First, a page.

Before concert contest each year I tell my band students that the one comment I want to see on the judges’ score sheets is that our performance had great energy. The judges may find fault in other aspects of our performance, but they should never find us performing listlessly. Accordingly, conducting must have energy conveyed in the face and in body language. However, the director should avoid over-conducting, flailing like a hyperactive, inebriated goose.

    Students can rise above the expectations of band directors, but this is an exception, not the rule. The longer I teach, the greater the danger of believing I can peg a student’s ultimate level of success right off the bat, particularly if he is struggling. I have to fight to keep my snap judgments in check with every new beginning class that I teach. This is because expectations can affect performance, either positively or negatively, depending on whether the teacher’s expectations are low or high for a particular student. The director’s different manner of communicating with musicians of differing ability will indicate to them his view of their competence. This will affect their musical self-concept and motivation, both of which will impact performance.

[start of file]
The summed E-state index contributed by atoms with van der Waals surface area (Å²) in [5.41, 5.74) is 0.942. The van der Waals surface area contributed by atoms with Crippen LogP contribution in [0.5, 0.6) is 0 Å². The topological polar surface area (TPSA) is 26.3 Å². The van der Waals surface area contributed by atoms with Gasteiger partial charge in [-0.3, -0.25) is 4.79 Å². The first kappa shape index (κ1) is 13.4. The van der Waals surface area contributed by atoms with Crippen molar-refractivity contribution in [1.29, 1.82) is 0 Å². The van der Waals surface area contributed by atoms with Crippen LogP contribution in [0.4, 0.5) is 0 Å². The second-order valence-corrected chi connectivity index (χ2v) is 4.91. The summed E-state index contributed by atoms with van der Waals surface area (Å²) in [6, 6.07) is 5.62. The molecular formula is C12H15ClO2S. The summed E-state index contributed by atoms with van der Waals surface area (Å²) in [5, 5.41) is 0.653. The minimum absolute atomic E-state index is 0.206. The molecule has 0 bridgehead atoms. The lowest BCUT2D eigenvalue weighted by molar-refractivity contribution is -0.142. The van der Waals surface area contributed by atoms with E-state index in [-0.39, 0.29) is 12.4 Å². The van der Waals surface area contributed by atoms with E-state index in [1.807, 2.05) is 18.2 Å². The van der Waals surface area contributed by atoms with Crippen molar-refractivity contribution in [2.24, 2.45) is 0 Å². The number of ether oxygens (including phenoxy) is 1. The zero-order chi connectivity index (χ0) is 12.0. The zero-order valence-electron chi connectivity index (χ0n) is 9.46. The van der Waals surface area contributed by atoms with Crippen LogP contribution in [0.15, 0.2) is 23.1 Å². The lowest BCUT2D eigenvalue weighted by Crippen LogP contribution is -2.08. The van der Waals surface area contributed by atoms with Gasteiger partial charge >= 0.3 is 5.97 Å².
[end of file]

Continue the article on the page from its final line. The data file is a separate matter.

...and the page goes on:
Legendary basketball coach John Wooden defined success as “peace of mind that is a direct result of self-satisfaction in knowing you made the effort to do your best to become the best that you are capable of becoming.” Not every band student possesses limitless talent, and maybe not even much talent at all, but directors should help them achieve Wooden’s definition of success by helping them determine what their best really is. As Wooden’s numerous national championships attest, the rest will take care of itself.